Thanks for this, Abbie. It’s timely. I need to remember my blessings and to do good for others, as well.
ahhh yes perspective. What a beautiful post. I had a “real life” post yesterday as well: https://www.eatprayreadlove.com/2012/02/warning-real-life-post-ahead-airing-my.html
Praying for those who are religiously persecuted is something our family does, too. Voice of the Martyrs is a great organization to learn more, as well as Open Doors. Thanks so much for highlighting this important issue on your blog.
Thanks for posting this today. It fits exactly how I am feeling. For some reason this morning, I woke up in a bit of a funk. Nothing has changed since yesterday, but for some reason the things that seemed inconvenient yesterday seem unbearable today. I could list my various “problems,” but I only have to look out my front door to find people who would consider me rich, fortunate, etc and would love to have my life. I know that it’s just me and my outlook that is a problem right now, but I’m glad to know that I’m not the only one who ever deals with perspective.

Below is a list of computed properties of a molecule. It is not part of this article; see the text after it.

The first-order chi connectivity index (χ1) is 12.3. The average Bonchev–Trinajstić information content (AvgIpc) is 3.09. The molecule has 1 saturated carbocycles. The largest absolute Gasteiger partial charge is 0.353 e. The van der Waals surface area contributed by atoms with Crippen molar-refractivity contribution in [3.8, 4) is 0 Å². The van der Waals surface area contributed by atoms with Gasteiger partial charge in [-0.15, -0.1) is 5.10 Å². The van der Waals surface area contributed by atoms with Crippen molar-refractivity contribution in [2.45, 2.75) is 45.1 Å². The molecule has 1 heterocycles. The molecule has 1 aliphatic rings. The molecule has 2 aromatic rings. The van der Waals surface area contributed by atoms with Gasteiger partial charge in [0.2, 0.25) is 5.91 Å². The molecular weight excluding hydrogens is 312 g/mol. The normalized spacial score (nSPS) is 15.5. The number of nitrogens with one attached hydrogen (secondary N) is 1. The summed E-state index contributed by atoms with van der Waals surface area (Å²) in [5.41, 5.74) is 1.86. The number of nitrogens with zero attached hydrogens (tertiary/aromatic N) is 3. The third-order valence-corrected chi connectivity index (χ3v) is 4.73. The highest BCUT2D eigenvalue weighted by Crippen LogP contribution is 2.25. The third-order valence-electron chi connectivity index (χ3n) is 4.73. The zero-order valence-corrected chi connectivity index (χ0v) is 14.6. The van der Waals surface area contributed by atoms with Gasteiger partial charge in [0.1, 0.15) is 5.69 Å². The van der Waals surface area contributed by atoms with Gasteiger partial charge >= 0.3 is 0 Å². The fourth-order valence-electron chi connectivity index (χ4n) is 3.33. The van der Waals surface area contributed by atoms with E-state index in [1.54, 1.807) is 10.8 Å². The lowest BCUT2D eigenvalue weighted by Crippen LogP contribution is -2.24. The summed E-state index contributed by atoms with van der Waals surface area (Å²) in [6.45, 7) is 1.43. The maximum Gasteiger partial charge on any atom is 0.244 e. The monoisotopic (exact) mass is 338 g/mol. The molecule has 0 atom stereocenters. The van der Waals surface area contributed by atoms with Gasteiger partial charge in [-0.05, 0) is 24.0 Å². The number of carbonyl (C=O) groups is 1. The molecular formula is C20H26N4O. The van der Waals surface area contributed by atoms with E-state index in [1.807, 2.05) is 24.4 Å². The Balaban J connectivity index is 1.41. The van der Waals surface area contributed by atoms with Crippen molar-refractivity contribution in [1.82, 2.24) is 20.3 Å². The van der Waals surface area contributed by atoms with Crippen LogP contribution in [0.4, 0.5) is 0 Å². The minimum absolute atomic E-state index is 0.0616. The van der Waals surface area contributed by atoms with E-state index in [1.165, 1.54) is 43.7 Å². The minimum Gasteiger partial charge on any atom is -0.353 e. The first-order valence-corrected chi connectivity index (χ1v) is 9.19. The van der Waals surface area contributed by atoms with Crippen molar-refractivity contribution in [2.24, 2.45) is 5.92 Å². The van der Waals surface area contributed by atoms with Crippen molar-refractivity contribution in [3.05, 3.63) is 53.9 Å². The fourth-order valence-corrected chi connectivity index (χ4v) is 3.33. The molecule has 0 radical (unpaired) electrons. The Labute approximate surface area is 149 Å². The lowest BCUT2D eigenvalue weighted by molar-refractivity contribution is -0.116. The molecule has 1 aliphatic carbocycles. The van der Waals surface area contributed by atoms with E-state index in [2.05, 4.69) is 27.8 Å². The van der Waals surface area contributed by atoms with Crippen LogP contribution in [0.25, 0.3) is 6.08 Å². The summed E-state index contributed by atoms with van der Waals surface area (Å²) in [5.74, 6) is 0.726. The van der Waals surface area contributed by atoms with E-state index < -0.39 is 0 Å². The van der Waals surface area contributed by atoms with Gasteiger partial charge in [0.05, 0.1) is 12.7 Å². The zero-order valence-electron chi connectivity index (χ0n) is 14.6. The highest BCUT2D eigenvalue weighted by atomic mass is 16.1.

What a beautiful post. I shared with some friends who I thought would appreciate it as much as I did.
What an amazing post! Thank you. I love VOM and we have supported them for years. Such an incredible organization. I guess I have kind of an odd perspective on this kind of thing. While we see ourselves as so blessed to have all the stuff and the freedoms we have (and don’t get me wrong, we are indeed blessed) in another way these persecuted Christians are further blessed by their difficulties. The faith and reliance they have are at a level that we can’t even understand. They genuinely NEED God. All the time. And in everyway. He is their only reason for living. How amazing that feeling must be. It is so easy in our culture of plenty to forget our relationship with our Savior because of all the ‘blessings’ in our life. As odd as it is, I envy that faith.
In a similar vein, if you haven’t read Radical by David Platt, I think you would like it. It is awesome.
I hope tomorrow is a better day. 😉